The Three-Legged Stool

Addressing preventable and modifiable risk factors

As a 28-year veteran of the Broward County (FL) Department of Fire Rescue, I have learned that both personal responsibility and leadership commitment to occupational health are of the utmost importance. I have also had the privilege of serving as a decade-long member of the International Association of Fire Chief’s Safety, Health, and Survival Section. We are all keenly aware that firefighting and public safety comes with inherent risks. However, many of the occupational threats inherent to our profession are preventable with organizational and independent actions to address our preventable and modifiable risk factors.

I have coined our greatest modifiable risk as the fire service “three-legged stool” that each of our members sits on during their entire career and, in many cases, into their post career and retirement years. (Image by Pixabay.)

I have coined our greatest modifiable risk as the fire service “three-legged stool” that each of our members sits on during their entire career and, in many cases, into their post career and retirement years. The three legs of the stool are cardiovascular health and risks, cancer occupational exposures and threats, and behavioral health risks. It is incumbent on each one of us to advocate within our departments that appropriate mitigation strategies are in place to minimize our health, safety, and survival threats and risk.

Key is the importance of regular and firefighter appropriate medical screening and physicals/wellness exams. The International Association of Fire Chiefs and its Safety, Health, and Survival Section, through an Assistance to Firefighters Grant award, developed A Healthcare Provider’s Guide to the Examination of Firefighters. Early appropriate screening is an essential step in protecting our firefighters from falling victim to one of the “three deadly fire service stool legs.” The guide can be downloaded free of charge at

Cardiovascular: The significant cardiovascular demands of firefighting have a connection to acute cardiac events accounting for 45 percent of deaths among on-duty firefighters, in contrast to 15 percent of deaths in conventional occupations. Myocardial infarction or heart attack is the leading cause of death in firefighters, and this occurs almost exclusively with susceptible firefighters with underlying cardiovascular disease or modifiable risk factors such as high cholesterol, obesity, elevated blood sugars, and hypertension. Research work has also implicated high heat stress and physiological changes that may also trigger cardiac events.

Cancer: We have learned that our chronic exposure to heat, smoke, and toxic flame retardants through inhalation, ingestion, and skin absorption elevates our occupational risks of cancer. In fact, the largest study conducted to date by the National Institute for Occupational Safety and Health examined 30,000 firefighters in three distinct geographical areas of the country. This particular study demonstrated that firefighters exhibited higher rates of digestive, oral, respiratory, and urinary cancers. Many preventive strategies have evolved and continue to do so based on research on decontamination, equipment and personal protective equipment changes and cleaning recommendations, apparatus design, bay and station design, air filtering systems, and beyond. However, we also know that early screenings mean in many cases early stage detection and successful outcomes. Hence, when we are sitting on this seat of this “leg” of the stool, early annual screenings save lives!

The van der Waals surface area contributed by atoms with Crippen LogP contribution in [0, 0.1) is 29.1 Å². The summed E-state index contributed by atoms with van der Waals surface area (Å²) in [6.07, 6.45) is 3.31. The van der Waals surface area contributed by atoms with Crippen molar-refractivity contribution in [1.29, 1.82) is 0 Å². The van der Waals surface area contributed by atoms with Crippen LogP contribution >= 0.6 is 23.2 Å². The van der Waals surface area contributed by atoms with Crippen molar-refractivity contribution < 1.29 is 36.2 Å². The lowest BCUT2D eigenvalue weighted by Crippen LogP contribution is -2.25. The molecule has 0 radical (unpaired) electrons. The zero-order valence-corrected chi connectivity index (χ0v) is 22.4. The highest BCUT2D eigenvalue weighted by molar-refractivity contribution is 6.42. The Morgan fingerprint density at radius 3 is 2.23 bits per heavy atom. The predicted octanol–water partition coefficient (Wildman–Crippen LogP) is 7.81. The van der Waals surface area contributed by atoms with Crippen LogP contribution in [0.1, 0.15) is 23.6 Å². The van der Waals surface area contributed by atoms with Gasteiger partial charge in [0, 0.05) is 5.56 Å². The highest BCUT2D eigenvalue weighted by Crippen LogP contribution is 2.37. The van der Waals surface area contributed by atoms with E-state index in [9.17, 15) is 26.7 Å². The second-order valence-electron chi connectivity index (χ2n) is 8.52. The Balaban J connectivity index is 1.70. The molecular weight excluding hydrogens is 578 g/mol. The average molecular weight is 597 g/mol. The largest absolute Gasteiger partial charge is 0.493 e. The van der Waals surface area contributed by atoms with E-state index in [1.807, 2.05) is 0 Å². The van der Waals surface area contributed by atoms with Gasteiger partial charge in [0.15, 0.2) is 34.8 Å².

Behavioral health: We know from the existing body of research that firefighters are at greater risk of occupationally induced behavioral health issues from elevated stress and repeated exposures to traumatic events, including elevated rates of sleep disorders, stress, post-traumatic stress disorders, alcohol and substance abuse, depression, and suicide ideation and suicide than compared to general population controls. It is essential that support mechanisms are in place to address these behavioral health issues, such as employee assistance programs, behavioral health awareness programs, and peer support programs and training. Annual preventive screenings play a major role in the early detection of behavioral health disorders and are a crucial step in the identification of early symptoms and warning signs and addressing those symptoms and signs through treatment and support pathways.

The challenge for each of us in the fire service is to assess and reassess whether we are addressing each “leg” of the stool to ensure we are doing everything we can to guarantee “Everyone Goes Home!”

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